1948: The Accusation of Alger Hiss- Called before the HUAC, former Communist Party member Whittaker Chambers accuses State Department official Alger Hiss of being a Soviet spy. Although at the time they could not convict Hiss of espionage, he was sentenced to jail for perjury.
1951: The Cinematic Release of I Was a Communist For the FBI– Matt Cvetic, a Pittsburgh resident, was contracted into the FBI as a professional informant in 1941. Under orders from the FBI he infiltrated the Communist Party and worked his was up the ranks. By the early 1950s he had testified at HUAC hearing for some of the country’s most notable communist leaders. However, by this time his alcoholism and history of domestic abuse was becoming a serious problem for the FBI. As a way to cash in on his experiences, he co-wrote a serious of magazine serials entitled I Was a Communist for the FBI. By 1951, the stories were made into a film that was ironically nominated for an Academy Award for best documentary.
1953: The Execution of the Rosenbergs- In exchange for amnesty, Ethel Rosenberg’s brother accused the couple of supplying secrets about military technology to the Soviet Union. The pair was executed for espionage in 1953 and the event is considered the height of the Second Red Scare.
1956: The Founding of COINTELPRO- In an effort to become more proactive in their intelligence gathering techniques and systems, William Sullivan founds COINTELPRO (Counter Intelligence Program). The program secretly compiled hundreds of thousands of files containing illegally and unconstitutionally acquired intelligence on surveyed individuals and organizations.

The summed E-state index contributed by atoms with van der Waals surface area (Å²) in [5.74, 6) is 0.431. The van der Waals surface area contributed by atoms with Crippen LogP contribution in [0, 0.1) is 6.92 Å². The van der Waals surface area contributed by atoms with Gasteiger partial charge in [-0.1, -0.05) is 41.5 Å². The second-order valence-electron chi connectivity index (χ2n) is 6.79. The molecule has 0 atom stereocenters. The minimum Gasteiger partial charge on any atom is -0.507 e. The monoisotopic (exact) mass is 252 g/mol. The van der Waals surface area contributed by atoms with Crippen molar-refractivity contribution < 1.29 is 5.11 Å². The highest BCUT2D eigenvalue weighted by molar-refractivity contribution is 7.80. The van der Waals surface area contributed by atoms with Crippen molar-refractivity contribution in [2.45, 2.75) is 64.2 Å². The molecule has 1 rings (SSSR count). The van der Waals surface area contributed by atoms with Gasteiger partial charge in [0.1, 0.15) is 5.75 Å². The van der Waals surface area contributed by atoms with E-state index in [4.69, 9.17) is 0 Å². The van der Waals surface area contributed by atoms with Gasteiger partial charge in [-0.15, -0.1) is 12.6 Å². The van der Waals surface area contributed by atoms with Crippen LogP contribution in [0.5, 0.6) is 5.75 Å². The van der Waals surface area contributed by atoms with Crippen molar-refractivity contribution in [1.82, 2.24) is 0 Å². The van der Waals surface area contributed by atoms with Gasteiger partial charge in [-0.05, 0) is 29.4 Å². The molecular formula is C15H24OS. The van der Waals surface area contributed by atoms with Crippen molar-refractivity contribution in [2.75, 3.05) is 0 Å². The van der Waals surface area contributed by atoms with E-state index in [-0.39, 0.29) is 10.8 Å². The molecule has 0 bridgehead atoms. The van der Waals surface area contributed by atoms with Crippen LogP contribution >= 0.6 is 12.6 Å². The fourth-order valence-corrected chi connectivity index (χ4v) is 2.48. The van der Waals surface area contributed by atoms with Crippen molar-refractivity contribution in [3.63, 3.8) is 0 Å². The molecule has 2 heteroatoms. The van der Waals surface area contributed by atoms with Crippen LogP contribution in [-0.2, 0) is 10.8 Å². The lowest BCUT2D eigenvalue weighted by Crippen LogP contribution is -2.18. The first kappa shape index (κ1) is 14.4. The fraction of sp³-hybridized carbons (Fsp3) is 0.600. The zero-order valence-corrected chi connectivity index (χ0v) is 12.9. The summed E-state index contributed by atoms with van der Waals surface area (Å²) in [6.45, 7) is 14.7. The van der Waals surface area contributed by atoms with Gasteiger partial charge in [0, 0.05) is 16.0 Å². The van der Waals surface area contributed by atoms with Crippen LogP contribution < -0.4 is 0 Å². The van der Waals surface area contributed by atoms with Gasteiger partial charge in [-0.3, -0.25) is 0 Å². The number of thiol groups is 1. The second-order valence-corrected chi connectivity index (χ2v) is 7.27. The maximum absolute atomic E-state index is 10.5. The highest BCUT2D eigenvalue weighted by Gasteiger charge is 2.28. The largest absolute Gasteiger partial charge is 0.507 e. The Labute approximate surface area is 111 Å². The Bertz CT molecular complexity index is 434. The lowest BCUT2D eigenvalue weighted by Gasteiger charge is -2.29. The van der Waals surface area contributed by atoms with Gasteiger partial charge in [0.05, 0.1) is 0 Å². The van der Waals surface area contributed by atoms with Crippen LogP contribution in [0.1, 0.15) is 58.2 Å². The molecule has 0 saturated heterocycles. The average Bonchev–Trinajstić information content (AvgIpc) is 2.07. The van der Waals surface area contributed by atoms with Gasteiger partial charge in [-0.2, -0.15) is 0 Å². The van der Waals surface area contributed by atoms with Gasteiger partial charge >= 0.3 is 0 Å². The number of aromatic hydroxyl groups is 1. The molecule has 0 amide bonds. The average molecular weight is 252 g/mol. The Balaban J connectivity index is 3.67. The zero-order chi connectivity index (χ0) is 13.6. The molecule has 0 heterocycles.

1958: The Publishing of Masters of Deceit– As part of his massive public relation campaign to unite the American people against the communist threat, J. Edgar Hoover publishes a book under his name entitled Masters of Deceit: The Story of Communism in America and How to Fight It.
1961: The FBI Begins its Surveillance of Martin Luther King Jr.- In light of supposed links in between the Communist Party and the fledgling Civil Rights movement, the FBI begins to follow Reverend Martin Luther King Jr. The FBI will continue to follow, wiretap, bug, and harass him until his death in 1968.
1964: William Albertson Ousted from the Communist Party- In July of 1964 the FBI used a strategy called “Snitch Jacketing” in which they planted false documents in the car of William Albertson, a high ranking Communist Party member. After the documents were discovered by fellow CP members, Albertson was expelled from the Party for being an alleged informant.
1971: The Media, PA Break-In- In March, the Citizen’s Commission to Investigate the FBI breaks into a small FBI office in Media, PA. The group leaks stolen classified documents to congress and the press exposing for the first time the extent of FBI surveillance during the past 30 years.